Electron microscopy

Bacterial broth cultures grown in different culture medium (experimental combinations from Table 1) were observed for CaCO3 deposition using field emmission scanning electron microscopy with EDS (Zeiss Sigma FESEM, Oberkochen Germany) and High resolution transmission elelctron microscopy (JEOL JEM-ARM200CF S/TEM with EDX, Massachusetts, US). For all the experimental setup with initial pH 7, culture aliquots were obtained after 24 hours of incubation at 30°C. The setups with the initial pH 9, bacterial cells were collected within 1 hour of inoculation. Control sets were treated accordingly. The SEM and TEM samples were prepared by fixing and dehydration in graded ethanol upto 100% ethanol[40, 41]. Agar columns were also investigated using both SEM and TEM. The cross-sections of the agar-column were fixed and dehydrated for SEM imaging. Every SEM sample was gold sputtered (Denton Vacuum, Desk II, Moorestown, New Jersey) before imaging.

Prior to TEM, NBUC agar columns were cut at approximately mid-height (~ 2.5 cm) where bacterial activity were observed by optical microscopy. Agar slices were cut into small cubes and fixed in solution containing 2.5% glutaraldehyde, 2% paraformaldehyde in 0.1 M phosphate buffer (pH = 7.4) for 30 min. The fixation process allows in-situ preservation of S. pasteurii cells and its micro-environment. Post-fixation treatment of 1% Osmium tetroxide in 0.1 phosphate buffer was performed for 1 hour. Standard protocols for buffer washing and dehydration through graded alcohol were followed [42]. Samples were infiltrated with Spurr’s resin (1:1 of Ethanol: Spurr mixture) for 3 hours and then kept in 100% Spurr for 24 hours. Samples were then embedded in flat molds with fresh Spurr’s resin and cured overnight at 70°C. Cured embedded resin capsules were sectioned in 70–90 nm thin sections using ultramicrotome (Reichert-Jung UltraCut E, Vienna, Austria) and mounted on copper grid for transmission electron microscopy (TEM, Philip-FEI, Morgangni 268, Oregon, USA) operated at 80kV.

X-ray diffraction spectroscopy (XRD) and energy dispersive spectroscopy (EDS)

Liquid medium and agar column samples were analysed for consolidated mineral precipitation. For XRD analysis, CaCO3 precipitate from agar column were collected, air dried and ground to powder. Ssamples were scanned by X-ray diffractometer (powder XRD, Rigaku Ultimate IV, Rigaku Corporation, Tokyo, Japan) and analysed for chemical components (Jade XRD pattern analysis software). EDS were performed alongwith SEM and TEM imaging on the bacterial cell surface and on to the surface of precipitated mineral. Chemical components were determined using EDS elemental mapping.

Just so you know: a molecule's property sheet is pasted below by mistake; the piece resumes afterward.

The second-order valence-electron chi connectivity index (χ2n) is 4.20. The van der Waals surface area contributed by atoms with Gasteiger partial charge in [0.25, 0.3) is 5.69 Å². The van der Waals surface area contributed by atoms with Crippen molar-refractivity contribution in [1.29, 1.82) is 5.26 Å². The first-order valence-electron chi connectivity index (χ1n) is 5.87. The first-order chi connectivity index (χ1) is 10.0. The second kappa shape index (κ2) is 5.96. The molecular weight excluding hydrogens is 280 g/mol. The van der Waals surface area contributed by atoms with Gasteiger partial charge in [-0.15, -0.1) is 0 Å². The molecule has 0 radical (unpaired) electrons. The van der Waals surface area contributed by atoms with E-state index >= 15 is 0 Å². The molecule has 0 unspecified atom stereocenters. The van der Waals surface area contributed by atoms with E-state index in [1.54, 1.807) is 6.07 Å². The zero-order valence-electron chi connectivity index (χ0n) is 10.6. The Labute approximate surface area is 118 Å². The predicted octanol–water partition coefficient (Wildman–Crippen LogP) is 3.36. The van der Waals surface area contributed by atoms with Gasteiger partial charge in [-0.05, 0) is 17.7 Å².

Results and discussion

The MICP process

Fig 1 shows the parametric evaluation of the MICP phenomenon for nine different setups after 24 hours of culture. Phenol red (pH indicator dye) was added to all the nine cases to evaluate change in pH from neutral to alkaline (yellow/orange to pink). NBUC-7, NBUC-9 and NBUC-7Urease denote the control sets, which were not inoculated with S. pasteurii (refer to Table 1). For sets NBUC-7SPlive, NBU-7SPlive and NBUC-7Urease the change of color indicates ureolytic activity. A comparison of NBUC-7SPdead and NBUC-7SPlive, suggests that bacterial activity led to change in pH; precipitation was also observed for NBUC-7SPlive. In the control set NBC-7SPlive (without urea), bacterial activity was unable to change medium pH and also no precipitation was observed even in the presence of same molar concentration of Ca+2 as NBUC-7SPlive. Hence NBC medium served as calcium positive control, where media conponent unable to induce precipitation. On the other hand, NBU-7SPlive served as calcium negative control and did not show any precipitation due to absence of Ca+2, despite a change in pH.

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Fig 1. Parametric evaluation of the MICP phenomenon by S. pasteurii in liquid media.

Phenol red was used as pH indicator dye in culture tubes showing the final pH after 24h of culture. The text indicates the initial culture condition (see also Table 1).

https://doi.org/10.1371/journal.pone.0210339.g001

The biophysical phenomenon of MICP has been investigated by several researchers and the following sequence of reactions (Eqs 16) has typically been suggested to lead to MICP [23, 26, 43]: (1) (2) (3) (4) (5) (6)